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Q&A: Why Latter-day Saints seem to avoid the symbol of the cross

Three crosses, representing the cross that Christ was crucified on as well as the crosses thieves hung from on both sides of him, stand outside of the new Nephi Baptist Church in Nephi on Friday, Sept. 11, 2020.
Three crosses, representing the cross that Christ was crucified on as well as the crosses thieves hung on from both sides of him, stand outside of the Nephi Baptist Church in Nephi next to Interstate 15 on Friday, Sept. 11, 2020. A BYU professor has authored a book exploring the meaning of the symbol of the cross.
Kristin Murphy, Deseret News

Many Christians churches around the world feature the cross on steeples, in artwork and as jewelry, among other uses, primarily as a symbol of their faith in Jesus Christ.

Members of The Church of Jesus Christ of Latter-day Saints also focus worship services on the Savior, but you won’t see a cross on buildings or many paintings depicting the crucifixion of Christ in meetinghouses.

Why do Latter-day Saints seem to avoid this widely accepted Christian symbol?

It’s a question that John Hilton III, associate professor of ancient scripture at Brigham Young University, has researched in recent years while writing his book, “Considering the Cross: How Calvary Connects us with Christ.”

“The biggest misperception is that the symbol of the cross is only about the death of Christ,” the professor said. “Of course, we worship the living Christ. At the same time, symbols are multifaceted and invite additional meaning. The cross can be a symbol of Christ’s love, it can be a symbol of his triumph, it can be a symbol of his solidarity. ... I think it opens a lot of doors to see the cross in different ways.”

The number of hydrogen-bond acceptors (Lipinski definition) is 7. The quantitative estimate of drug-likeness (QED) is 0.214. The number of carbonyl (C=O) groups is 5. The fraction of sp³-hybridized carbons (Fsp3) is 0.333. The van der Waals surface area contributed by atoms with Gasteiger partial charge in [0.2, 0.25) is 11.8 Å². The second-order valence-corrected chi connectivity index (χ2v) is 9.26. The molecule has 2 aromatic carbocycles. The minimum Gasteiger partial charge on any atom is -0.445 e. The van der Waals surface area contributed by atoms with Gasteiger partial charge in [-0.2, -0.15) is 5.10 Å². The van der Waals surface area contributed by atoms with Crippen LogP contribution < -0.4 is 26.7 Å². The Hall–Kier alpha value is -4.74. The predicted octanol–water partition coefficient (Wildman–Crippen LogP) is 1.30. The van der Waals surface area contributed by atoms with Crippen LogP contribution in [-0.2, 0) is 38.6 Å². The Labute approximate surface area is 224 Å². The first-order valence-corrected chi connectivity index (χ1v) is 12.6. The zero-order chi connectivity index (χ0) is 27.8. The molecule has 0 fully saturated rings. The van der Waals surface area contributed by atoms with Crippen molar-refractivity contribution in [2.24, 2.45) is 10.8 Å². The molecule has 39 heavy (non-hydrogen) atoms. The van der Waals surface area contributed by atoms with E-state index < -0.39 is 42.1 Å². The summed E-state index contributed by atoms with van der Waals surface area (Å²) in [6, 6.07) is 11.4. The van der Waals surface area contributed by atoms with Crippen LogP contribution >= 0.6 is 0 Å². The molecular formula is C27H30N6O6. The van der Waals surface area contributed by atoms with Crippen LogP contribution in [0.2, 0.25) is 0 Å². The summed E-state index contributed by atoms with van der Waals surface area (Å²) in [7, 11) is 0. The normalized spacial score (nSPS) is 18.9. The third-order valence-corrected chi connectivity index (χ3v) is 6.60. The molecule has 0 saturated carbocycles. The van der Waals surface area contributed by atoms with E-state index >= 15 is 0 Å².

Alex Bury and Juliana Snow carry the cross as it leaves the First Presbyterian Church during the Good Friday Procession of the Cross in Salt Lake City on Friday, March 25, 2016. At back left is the Rev. Eun-sang Lee of the First United Methodist Church. BYU professor John Hilton III recently authored a book that explores the history and meaning of the cross, along with the Crucifixion of Jesus Christ.
Alex Bury and Juliana Snow carry the cross as it leaves the First Presbyterian Church during the Good Friday Procession of the Cross in Salt Lake City on Friday, March 25, 2016. At back left is the Rev. Eun-sang Lee of the First United Methodist Church. BYU professor John Hilton III recently authored a book that explores the history and meaning of the cross, along with the crucifixion of Jesus Christ.
Ravell Call, Deseret News

In “Considering the Cross,” Hilton draws upon the scriptures and teachings of church leaders to go in-depth on the crucifixion of Jesus Christ, as well as the history of the cross as a symbol.

As Christians around the world celebrate Holy Week and the Easter holiday, the author spoke with the Deseret News about Latter-day Saint views of the cross and what he learned while writing his book.

This interview has been edited for length and clarity.

Deseret News: Nearly all Christians believe Jesus Christ died for our sins. For many Christians, the cross represents their faith in Christ. Why is there a tendency for Latter-day Saints to avoid the symbol of the cross?